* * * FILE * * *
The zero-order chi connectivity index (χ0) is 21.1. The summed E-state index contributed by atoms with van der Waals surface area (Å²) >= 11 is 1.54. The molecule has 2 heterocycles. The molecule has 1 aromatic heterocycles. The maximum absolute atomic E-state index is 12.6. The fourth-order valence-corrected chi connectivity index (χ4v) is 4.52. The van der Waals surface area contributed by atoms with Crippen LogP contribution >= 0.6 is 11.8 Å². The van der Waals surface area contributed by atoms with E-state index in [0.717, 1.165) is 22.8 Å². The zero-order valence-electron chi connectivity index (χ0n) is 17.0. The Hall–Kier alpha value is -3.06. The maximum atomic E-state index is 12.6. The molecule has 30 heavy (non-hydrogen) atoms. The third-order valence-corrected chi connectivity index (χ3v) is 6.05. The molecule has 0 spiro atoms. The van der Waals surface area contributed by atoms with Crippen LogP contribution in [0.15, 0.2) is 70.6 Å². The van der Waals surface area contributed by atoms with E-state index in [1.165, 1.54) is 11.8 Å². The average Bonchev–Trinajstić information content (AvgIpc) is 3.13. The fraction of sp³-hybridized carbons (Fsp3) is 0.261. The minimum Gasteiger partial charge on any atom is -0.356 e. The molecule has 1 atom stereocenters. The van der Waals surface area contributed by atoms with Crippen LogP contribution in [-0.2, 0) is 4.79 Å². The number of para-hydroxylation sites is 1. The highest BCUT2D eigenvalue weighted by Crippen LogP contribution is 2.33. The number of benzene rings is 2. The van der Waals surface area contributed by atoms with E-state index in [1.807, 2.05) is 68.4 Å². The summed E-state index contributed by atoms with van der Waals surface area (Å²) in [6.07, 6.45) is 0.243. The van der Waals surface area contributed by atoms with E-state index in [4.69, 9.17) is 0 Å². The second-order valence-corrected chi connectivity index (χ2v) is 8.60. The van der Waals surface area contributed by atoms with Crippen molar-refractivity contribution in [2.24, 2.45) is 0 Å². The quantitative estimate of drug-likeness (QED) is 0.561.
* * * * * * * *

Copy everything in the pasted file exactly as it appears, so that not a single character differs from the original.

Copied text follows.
The zero-order chi connectivity index (χ0) is 21.1. The summed E-state index contributed by atoms with van der Waals surface area (Å²) >= 11 is 1.54. The molecule has 2 heterocycles. The molecule has 1 aromatic heterocycles. The maximum absolute atomic E-state index is 12.6. The fourth-order valence-corrected chi connectivity index (χ4v) is 4.52. The van der Waals surface area contributed by atoms with Crippen LogP contribution >= 0.6 is 11.8 Å². The van der Waals surface area contributed by atoms with E-state index in [0.717, 1.165) is 22.8 Å². The zero-order valence-electron chi connectivity index (χ0n) is 17.0. The Hall–Kier alpha value is -3.06. The maximum atomic E-state index is 12.6. The molecule has 30 heavy (non-hydrogen) atoms. The third-order valence-corrected chi connectivity index (χ3v) is 6.05. The molecule has 0 spiro atoms. The van der Waals surface area contributed by atoms with Crippen LogP contribution in [0.15, 0.2) is 70.6 Å². The van der Waals surface area contributed by atoms with E-state index in [1.165, 1.54) is 11.8 Å². The average Bonchev–Trinajstić information content (AvgIpc) is 3.13. The fraction of sp³-hybridized carbons (Fsp3) is 0.261. The minimum Gasteiger partial charge on any atom is -0.356 e. The molecule has 1 atom stereocenters. The van der Waals surface area contributed by atoms with Crippen LogP contribution in [-0.2, 0) is 4.79 Å². The number of para-hydroxylation sites is 1. The highest BCUT2D eigenvalue weighted by Crippen LogP contribution is 2.33. The number of benzene rings is 2. The van der Waals surface area contributed by atoms with E-state index in [1.807, 2.05) is 68.4 Å². The summed E-state index contributed by atoms with van der Waals surface area (Å²) in [6.07, 6.45) is 0.243. The van der Waals surface area contributed by atoms with E-state index in [4.69, 9.17) is 0 Å². The second-order valence-corrected chi connectivity index (χ2v) is 8.60. The van der Waals surface area contributed by atoms with Crippen molar-refractivity contribution in [2.24, 2.45) is 0 Å². The quantitative estimate of drug-likeness (QED) is 0.561.